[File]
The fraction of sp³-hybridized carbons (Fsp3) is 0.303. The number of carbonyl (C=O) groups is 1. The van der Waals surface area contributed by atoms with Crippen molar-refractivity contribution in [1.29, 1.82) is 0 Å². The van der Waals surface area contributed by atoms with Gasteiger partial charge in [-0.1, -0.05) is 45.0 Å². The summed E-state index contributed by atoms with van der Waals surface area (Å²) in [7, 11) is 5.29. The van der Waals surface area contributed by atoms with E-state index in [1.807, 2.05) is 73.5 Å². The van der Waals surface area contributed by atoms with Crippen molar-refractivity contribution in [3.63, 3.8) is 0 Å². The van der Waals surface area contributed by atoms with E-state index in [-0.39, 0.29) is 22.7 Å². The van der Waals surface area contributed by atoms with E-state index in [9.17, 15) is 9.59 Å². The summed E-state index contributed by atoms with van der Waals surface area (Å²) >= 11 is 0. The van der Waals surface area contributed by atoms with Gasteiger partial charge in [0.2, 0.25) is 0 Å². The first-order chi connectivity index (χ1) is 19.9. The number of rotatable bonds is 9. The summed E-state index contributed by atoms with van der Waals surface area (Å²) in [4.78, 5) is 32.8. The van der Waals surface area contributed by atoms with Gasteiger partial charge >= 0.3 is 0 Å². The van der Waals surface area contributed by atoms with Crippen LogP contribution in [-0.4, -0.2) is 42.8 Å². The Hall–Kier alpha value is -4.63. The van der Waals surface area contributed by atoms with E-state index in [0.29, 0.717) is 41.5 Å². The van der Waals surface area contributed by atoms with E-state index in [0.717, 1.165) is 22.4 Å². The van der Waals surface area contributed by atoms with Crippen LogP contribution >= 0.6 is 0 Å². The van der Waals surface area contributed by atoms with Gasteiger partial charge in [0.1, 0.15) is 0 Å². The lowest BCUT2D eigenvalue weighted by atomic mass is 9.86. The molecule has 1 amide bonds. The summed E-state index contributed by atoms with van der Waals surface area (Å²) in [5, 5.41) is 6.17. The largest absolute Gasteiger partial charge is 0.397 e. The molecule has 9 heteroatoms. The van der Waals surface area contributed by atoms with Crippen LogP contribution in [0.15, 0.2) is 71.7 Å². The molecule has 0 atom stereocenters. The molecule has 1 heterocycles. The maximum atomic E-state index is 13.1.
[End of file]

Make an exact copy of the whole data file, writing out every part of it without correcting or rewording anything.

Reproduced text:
The fraction of sp³-hybridized carbons (Fsp3) is 0.303. The number of carbonyl (C=O) groups is 1. The van der Waals surface area contributed by atoms with Crippen molar-refractivity contribution in [1.29, 1.82) is 0 Å². The van der Waals surface area contributed by atoms with Gasteiger partial charge in [-0.1, -0.05) is 45.0 Å². The summed E-state index contributed by atoms with van der Waals surface area (Å²) in [7, 11) is 5.29. The van der Waals surface area contributed by atoms with E-state index in [1.807, 2.05) is 73.5 Å². The van der Waals surface area contributed by atoms with Crippen molar-refractivity contribution in [3.63, 3.8) is 0 Å². The van der Waals surface area contributed by atoms with E-state index in [-0.39, 0.29) is 22.7 Å². The van der Waals surface area contributed by atoms with E-state index in [9.17, 15) is 9.59 Å². The summed E-state index contributed by atoms with van der Waals surface area (Å²) >= 11 is 0. The van der Waals surface area contributed by atoms with Gasteiger partial charge in [0.2, 0.25) is 0 Å². The first-order chi connectivity index (χ1) is 19.9. The number of rotatable bonds is 9. The summed E-state index contributed by atoms with van der Waals surface area (Å²) in [4.78, 5) is 32.8. The van der Waals surface area contributed by atoms with Gasteiger partial charge >= 0.3 is 0 Å². The van der Waals surface area contributed by atoms with Crippen LogP contribution in [-0.4, -0.2) is 42.8 Å². The Hall–Kier alpha value is -4.63. The van der Waals surface area contributed by atoms with E-state index in [0.29, 0.717) is 41.5 Å². The van der Waals surface area contributed by atoms with E-state index in [0.717, 1.165) is 22.4 Å². The van der Waals surface area contributed by atoms with Crippen LogP contribution >= 0.6 is 0 Å². The van der Waals surface area contributed by atoms with Gasteiger partial charge in [0.1, 0.15) is 0 Å². The lowest BCUT2D eigenvalue weighted by atomic mass is 9.86. The molecule has 1 amide bonds. The summed E-state index contributed by atoms with van der Waals surface area (Å²) in [5, 5.41) is 6.17. The largest absolute Gasteiger partial charge is 0.397 e. The molecule has 9 heteroatoms. The van der Waals surface area contributed by atoms with Crippen LogP contribution in [0.15, 0.2) is 71.7 Å². The molecule has 0 atom stereocenters. The molecule has 1 heterocycles. The maximum atomic E-state index is 13.1.